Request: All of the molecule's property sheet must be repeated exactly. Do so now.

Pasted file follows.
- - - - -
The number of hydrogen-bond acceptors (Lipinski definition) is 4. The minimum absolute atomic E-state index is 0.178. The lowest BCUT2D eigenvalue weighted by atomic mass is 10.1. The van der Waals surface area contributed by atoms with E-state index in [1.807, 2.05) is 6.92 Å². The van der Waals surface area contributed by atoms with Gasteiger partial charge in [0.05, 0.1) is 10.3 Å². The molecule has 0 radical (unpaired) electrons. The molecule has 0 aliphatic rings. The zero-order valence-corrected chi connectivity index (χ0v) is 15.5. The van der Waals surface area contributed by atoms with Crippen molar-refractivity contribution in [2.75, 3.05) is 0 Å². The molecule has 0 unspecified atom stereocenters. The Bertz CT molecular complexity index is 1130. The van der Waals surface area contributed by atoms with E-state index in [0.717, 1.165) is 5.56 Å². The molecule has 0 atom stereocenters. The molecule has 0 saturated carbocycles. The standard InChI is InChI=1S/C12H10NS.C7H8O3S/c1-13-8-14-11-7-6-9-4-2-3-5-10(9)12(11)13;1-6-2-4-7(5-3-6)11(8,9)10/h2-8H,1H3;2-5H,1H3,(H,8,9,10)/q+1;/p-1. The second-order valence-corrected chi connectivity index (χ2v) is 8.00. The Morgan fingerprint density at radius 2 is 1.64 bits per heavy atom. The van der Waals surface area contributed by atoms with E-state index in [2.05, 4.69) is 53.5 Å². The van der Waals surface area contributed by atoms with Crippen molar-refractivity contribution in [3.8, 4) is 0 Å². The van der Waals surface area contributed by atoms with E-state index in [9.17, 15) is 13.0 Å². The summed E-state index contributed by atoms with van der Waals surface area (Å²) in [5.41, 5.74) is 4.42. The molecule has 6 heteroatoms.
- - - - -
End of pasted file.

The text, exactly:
The number of hydrogen-bond acceptors (Lipinski definition) is 4. The minimum absolute atomic E-state index is 0.178. The lowest BCUT2D eigenvalue weighted by atomic mass is 10.1. The van der Waals surface area contributed by atoms with E-state index in [1.807, 2.05) is 6.92 Å². The van der Waals surface area contributed by atoms with Gasteiger partial charge in [0.05, 0.1) is 10.3 Å². The molecule has 0 radical (unpaired) electrons. The molecule has 0 aliphatic rings. The zero-order valence-corrected chi connectivity index (χ0v) is 15.5. The van der Waals surface area contributed by atoms with Crippen molar-refractivity contribution in [2.75, 3.05) is 0 Å². The molecule has 0 unspecified atom stereocenters. The Bertz CT molecular complexity index is 1130. The van der Waals surface area contributed by atoms with E-state index in [0.717, 1.165) is 5.56 Å². The molecule has 0 atom stereocenters. The molecule has 0 saturated carbocycles. The standard InChI is InChI=1S/C12H10NS.C7H8O3S/c1-13-8-14-11-7-6-9-4-2-3-5-10(9)12(11)13;1-6-2-4-7(5-3-6)11(8,9)10/h2-8H,1H3;2-5H,1H3,(H,8,9,10)/q+1;/p-1. The second-order valence-corrected chi connectivity index (χ2v) is 8.00. The Morgan fingerprint density at radius 2 is 1.64 bits per heavy atom. The van der Waals surface area contributed by atoms with E-state index in [2.05, 4.69) is 53.5 Å². The van der Waals surface area contributed by atoms with Crippen molar-refractivity contribution in [3.8, 4) is 0 Å². The van der Waals surface area contributed by atoms with E-state index in [9.17, 15) is 13.0 Å². The summed E-state index contributed by atoms with van der Waals surface area (Å²) in [5.41, 5.74) is 4.42. The molecule has 6 heteroatoms.